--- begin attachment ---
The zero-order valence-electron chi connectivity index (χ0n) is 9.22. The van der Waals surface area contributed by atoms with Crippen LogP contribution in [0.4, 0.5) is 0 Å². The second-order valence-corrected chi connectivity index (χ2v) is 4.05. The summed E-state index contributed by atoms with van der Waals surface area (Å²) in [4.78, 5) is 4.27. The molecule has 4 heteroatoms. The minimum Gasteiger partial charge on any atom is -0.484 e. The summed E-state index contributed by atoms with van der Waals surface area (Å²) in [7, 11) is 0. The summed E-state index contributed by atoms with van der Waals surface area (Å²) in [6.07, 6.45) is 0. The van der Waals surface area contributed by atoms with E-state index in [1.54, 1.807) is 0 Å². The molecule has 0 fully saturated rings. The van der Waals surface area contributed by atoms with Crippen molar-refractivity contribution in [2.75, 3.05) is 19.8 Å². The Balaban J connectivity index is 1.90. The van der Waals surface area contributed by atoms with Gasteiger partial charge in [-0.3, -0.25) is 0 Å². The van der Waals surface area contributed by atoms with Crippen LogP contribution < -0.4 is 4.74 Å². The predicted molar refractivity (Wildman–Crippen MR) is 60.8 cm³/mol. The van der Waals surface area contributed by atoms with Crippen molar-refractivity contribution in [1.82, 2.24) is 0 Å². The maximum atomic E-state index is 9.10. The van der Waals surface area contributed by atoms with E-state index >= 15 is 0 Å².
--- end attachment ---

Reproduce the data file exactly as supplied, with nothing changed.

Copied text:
The zero-order valence-electron chi connectivity index (χ0n) is 9.22. The van der Waals surface area contributed by atoms with Crippen LogP contribution in [0.4, 0.5) is 0 Å². The second-order valence-corrected chi connectivity index (χ2v) is 4.05. The summed E-state index contributed by atoms with van der Waals surface area (Å²) in [4.78, 5) is 4.27. The molecule has 4 heteroatoms. The minimum Gasteiger partial charge on any atom is -0.484 e. The summed E-state index contributed by atoms with van der Waals surface area (Å²) in [7, 11) is 0. The summed E-state index contributed by atoms with van der Waals surface area (Å²) in [6.07, 6.45) is 0. The van der Waals surface area contributed by atoms with E-state index in [1.54, 1.807) is 0 Å². The molecule has 0 fully saturated rings. The van der Waals surface area contributed by atoms with Crippen molar-refractivity contribution in [2.75, 3.05) is 19.8 Å². The Balaban J connectivity index is 1.90. The van der Waals surface area contributed by atoms with Gasteiger partial charge in [-0.3, -0.25) is 0 Å². The van der Waals surface area contributed by atoms with Crippen LogP contribution < -0.4 is 4.74 Å². The predicted molar refractivity (Wildman–Crippen MR) is 60.8 cm³/mol. The van der Waals surface area contributed by atoms with Crippen molar-refractivity contribution in [1.82, 2.24) is 0 Å². The maximum atomic E-state index is 9.10. The van der Waals surface area contributed by atoms with E-state index >= 15 is 0 Å².